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November 23, 2016

The Perfect Storm: Fundraising Recruitment

Nick Billingham, Associate Director
It's always been challenging recruiting for fundraising roles in a "candidate short" market, but it feels like it's tougher than ever...

I have been recruiting fundraisers for around 7 years and over that time have recruited to a variety of fundraising positions for a mixture of organisations. From very large charities, to very small non-profits, across a range of different causes.

It's always been challenging recruiting for fundraising roles. As demand increases, job seeking fundraisers can seemingly afford to be more and more selective about what they will and won't go forward for. Larger organisations are responding by upping the salary and increasing the working flexibility on offer - indeed these two things will often be the first thing I will suggest to clients who are struggling to recruit. In turn this is leading to a steady increase in average salaries across the market - as the numerous salary surveys out there will confirm.

The high demand for candidates has meant that unless charities have a highly desirable and renowned brand - they will often struggle to solicit a high volume of applications. Organisations who typically rely on application forms have reported to me that there have been numerous occasions where they have had zero relevant applications for different fundraising posts in the last few months. It feels as though any small barrier to applying can be enough to put people off.  Application form - not a chance! References up front - no thank you! More agile organisations are responding by accepting just CV's and ditching the application form. Again this is often one of my suggestions to anyone struggling to recruit a fundraising role: simplify the process. Yes - if people really want to work for you they will find the time to complete the form. Perhaps, but perhaps not.

 

But why have we got to this point? Why are salaries increasing while very few people apply for roles? Why can it often be so hard to encourage actively seeking fundraisers to apply for roles which on paper should fit their criteria? For me this all stems back to what we as a sector (and by sector I mean the fundraising world specifically) do to attract new talent. Fundraisers are no doubt ambivalent to people like me contacting them about potential opportunities. And until we lower the demand this will undoubtedly continue to be the case. Additionally we will no doubt continue to see more recruitment agencies entering the sector hoping to become the next specialist fundraising recruitment consultancy.

But really, we don't need more recruitment agencies, what we need is dramatically more people coming into the fundraising world. We need that to be a mix of graduates and career changers. The charity sector needs to promote fundraising as a career to a wider audience, and once we are in contact with them we should focus on competency based interviews and not knowledge. If someone has the right core skillset, surely they can learn the nuances of the charity world.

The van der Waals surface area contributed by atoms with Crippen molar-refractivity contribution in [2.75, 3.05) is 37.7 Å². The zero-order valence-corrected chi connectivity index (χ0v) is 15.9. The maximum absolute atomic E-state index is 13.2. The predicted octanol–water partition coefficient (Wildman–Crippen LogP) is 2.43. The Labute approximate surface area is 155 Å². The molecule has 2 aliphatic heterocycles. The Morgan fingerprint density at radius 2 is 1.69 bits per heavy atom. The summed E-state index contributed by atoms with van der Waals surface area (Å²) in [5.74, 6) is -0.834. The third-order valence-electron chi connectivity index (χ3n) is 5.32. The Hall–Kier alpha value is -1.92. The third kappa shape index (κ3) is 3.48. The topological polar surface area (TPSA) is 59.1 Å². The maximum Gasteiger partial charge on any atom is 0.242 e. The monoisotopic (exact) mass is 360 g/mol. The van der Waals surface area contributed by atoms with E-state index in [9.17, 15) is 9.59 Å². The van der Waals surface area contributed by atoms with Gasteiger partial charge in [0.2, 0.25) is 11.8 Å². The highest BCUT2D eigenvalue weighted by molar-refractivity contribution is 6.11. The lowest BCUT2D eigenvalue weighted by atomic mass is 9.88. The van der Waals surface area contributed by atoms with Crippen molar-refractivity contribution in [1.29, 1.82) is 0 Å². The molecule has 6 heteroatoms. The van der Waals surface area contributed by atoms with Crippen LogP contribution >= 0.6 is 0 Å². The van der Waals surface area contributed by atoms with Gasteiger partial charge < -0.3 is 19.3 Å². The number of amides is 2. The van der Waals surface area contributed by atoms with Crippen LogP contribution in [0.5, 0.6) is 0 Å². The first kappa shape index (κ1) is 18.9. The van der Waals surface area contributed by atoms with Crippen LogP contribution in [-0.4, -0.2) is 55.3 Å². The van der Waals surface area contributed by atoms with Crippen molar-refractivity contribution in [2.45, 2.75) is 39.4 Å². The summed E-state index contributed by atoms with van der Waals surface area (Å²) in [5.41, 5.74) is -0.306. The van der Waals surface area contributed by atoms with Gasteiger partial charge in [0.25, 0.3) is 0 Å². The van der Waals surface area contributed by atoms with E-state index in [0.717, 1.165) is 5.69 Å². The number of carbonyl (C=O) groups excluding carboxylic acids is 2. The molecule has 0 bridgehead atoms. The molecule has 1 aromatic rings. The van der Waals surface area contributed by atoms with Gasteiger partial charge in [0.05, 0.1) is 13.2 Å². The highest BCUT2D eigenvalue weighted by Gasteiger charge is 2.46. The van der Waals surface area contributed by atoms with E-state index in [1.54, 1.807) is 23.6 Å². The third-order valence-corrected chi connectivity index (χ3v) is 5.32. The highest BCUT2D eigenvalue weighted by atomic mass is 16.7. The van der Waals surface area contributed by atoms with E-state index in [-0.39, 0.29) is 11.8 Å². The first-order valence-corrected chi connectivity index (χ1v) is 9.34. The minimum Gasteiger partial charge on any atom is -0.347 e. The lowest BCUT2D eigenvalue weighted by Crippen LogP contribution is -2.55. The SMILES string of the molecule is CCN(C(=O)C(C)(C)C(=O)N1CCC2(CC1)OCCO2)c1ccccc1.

There has been talk in the sector for years that we will see more mergers and acquisitions in efforts to streamline - in turn, presuming the economies of scale, this should reduce the level of demand to fill roles. Whilst there are some high profile examples this doesn't necessarily seem forthcoming. So what else could be done? Do we need to start to offer even higher basic salaries with commission, bonuses and the potential to work a 1 or 2 day week?

Understandably there is a reticence to do this so I am trying to think of what the potential alternatives are.  Is the future of fundraising shared resource? Could organisations working on the same cause share a centralised fundraising team? A group of fundraising experts working on one cause who have a range of different cases for support to match to different donors? Admittedly this sounds far fetched but without an influx of new talent I am wondering what happens next.

This piece is not a rant, it's a plea. I love recruiting to this sector but I don't love telling hiring managers I don't have any candidates for them. It's a plea for all organisations to be more open to hiring and training new talent. A plea for there to be more paid graduate schemes. And a plea for someone to tell me that a shared fundraising resource is a crazy idea and I should stop thinking about how it could work.

In the meantime I urge you to consider that commercial candidate looking for their first fundraising role and ensure when you meet them your interviews aren't biased to candidates bringing sector knowledge. Do more to encourage your charity to promote itself as a great employer and one which operates within a sector that provides great careers.

 

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